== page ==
English Pale Ale

Ok people – it’s still August and it’s still stinkin’ HOT out there.  Those Oktoberfest beers and Pumpkin Ales you already see lining every beer store entrance make me cringe about as much as seeing Santa pimped out on product displays in September.  So I know we’re all anxious to see playoff baseball, the NFL, and kids back in school, but let’s relax and enjoy what’s left of Summer with a nice, refreshing English Pale Ale.

“Pale” is a bit of a misnomer, in that it is nowhere near as pale in color as say a Pilsener or Light Lager – pale was a term just used back in the 1800s to distinguish this newer variety of beer from the typical dark Porters.  The body should be clear, and actually has anywhere from a gold to copper color.  Hark back to your last Bass Ale – the most common example of the style… even if they DO insist on spending their entire web site on promoting the silly Brolly tool to mix your perfectly fine Bass ale with the stout of your choice.

English Pale Ales are sometimes referred to as “Burton Pale Ale” (i.e. Burton-on-Trent, the original home city of the style) and/or “Bitter” (not bitter in the Keystone light ad kind of way).  These beers are often served with little to no carbonation from hand pumps … “real ale” in British terms.  The body should be light to medium, with well-balanced flavors and aromas featuring a moderate hoppy quality, fruity esters, and caramel sweetness – but finishing dry, with a firm bitterness.  Drinkability is the key here, and so they should have low alcohol levels and the aforementioned low carbonation – especially if served on a hand pump or cask.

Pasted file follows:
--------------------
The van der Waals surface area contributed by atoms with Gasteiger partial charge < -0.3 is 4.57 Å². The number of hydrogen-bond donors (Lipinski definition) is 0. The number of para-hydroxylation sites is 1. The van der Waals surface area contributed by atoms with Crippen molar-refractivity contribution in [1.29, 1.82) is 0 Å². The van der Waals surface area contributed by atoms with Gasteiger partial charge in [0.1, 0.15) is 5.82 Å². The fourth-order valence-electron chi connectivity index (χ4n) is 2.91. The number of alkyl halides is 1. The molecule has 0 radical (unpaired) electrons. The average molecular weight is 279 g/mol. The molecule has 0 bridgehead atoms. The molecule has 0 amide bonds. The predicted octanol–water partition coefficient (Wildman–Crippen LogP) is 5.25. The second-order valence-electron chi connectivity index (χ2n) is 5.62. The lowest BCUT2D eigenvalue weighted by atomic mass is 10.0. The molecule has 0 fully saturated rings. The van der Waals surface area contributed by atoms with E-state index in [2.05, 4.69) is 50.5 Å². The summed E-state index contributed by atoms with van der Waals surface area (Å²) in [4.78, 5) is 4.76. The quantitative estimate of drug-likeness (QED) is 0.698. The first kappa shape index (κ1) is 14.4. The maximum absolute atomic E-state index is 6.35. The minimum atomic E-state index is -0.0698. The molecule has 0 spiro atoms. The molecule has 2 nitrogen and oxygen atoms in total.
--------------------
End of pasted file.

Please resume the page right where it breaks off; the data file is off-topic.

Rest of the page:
Here’s a nice formal write up of the style from the Brewers Association:

“Classic English pale ales are golden to copper colored and display earthy, herbal English-variety hop character.  Note that “earthy, herbal English-variety hop character” is the perceived end, but may be a result of the skillful use of hops of other national origins.  Medium to high hop bitterness, flavor, and aroma should be evident. This medium-bodied pale ale has low to medium malt flavor and aroma. Low caramel character is allowable. Fruity-ester flavors and aromas are moderate to strong. Chill haze may be in evidence only at very cold temperatures. The absence of diacetyl is desirable, though, diacetyl (butterscotch character) is acceptable and characteristic when at very low levels.”

Food Pairings

Examples of the style which tend to be more bitter will pair well with the milder side of spicy foods from India and Asia.  The citrus hop flavors go exceptionally well with any dishes using cilantro, such as Mexican salsas.

Maltier varieties will go nicely with blander English pub fare … A plate of strong English cheese, such as farmhouse Cheddar or salty, sharp Stiltons.  For meals, think roasted chicken, or even rare roast beef with some tasty Yorkshire pudding (does it GET any better?).




Nothing fancy here – feel free to serve up your English Pale Ale in a standard pint glass… or if you’re feeling particularly proper that day, go for the Nonic-style pint which not only looks cooler, but gives you a better grip and holds more delicious beer.


What to Buy:

There are about 40 varieties of English Pale Ale that you can find here in Southeastern PA (…I love this area) – with the following three being both well-rated, and pretty readily available across your better bottle shops and distributors in the area:

Fuller’s London Pride, 4.7% ABV (London, England)

Samuel Smith’s Old Brewery Pale Ale, 5% ABV (Tadcaster, North Yorkshire, England)

Brooklyn Pennant Ale, 5.2% ABV (umm, Brooklyn, NY I think?)

For additional options, check out our English Pale Ale page … and Leave a Reply below to let us know what you think about the style!

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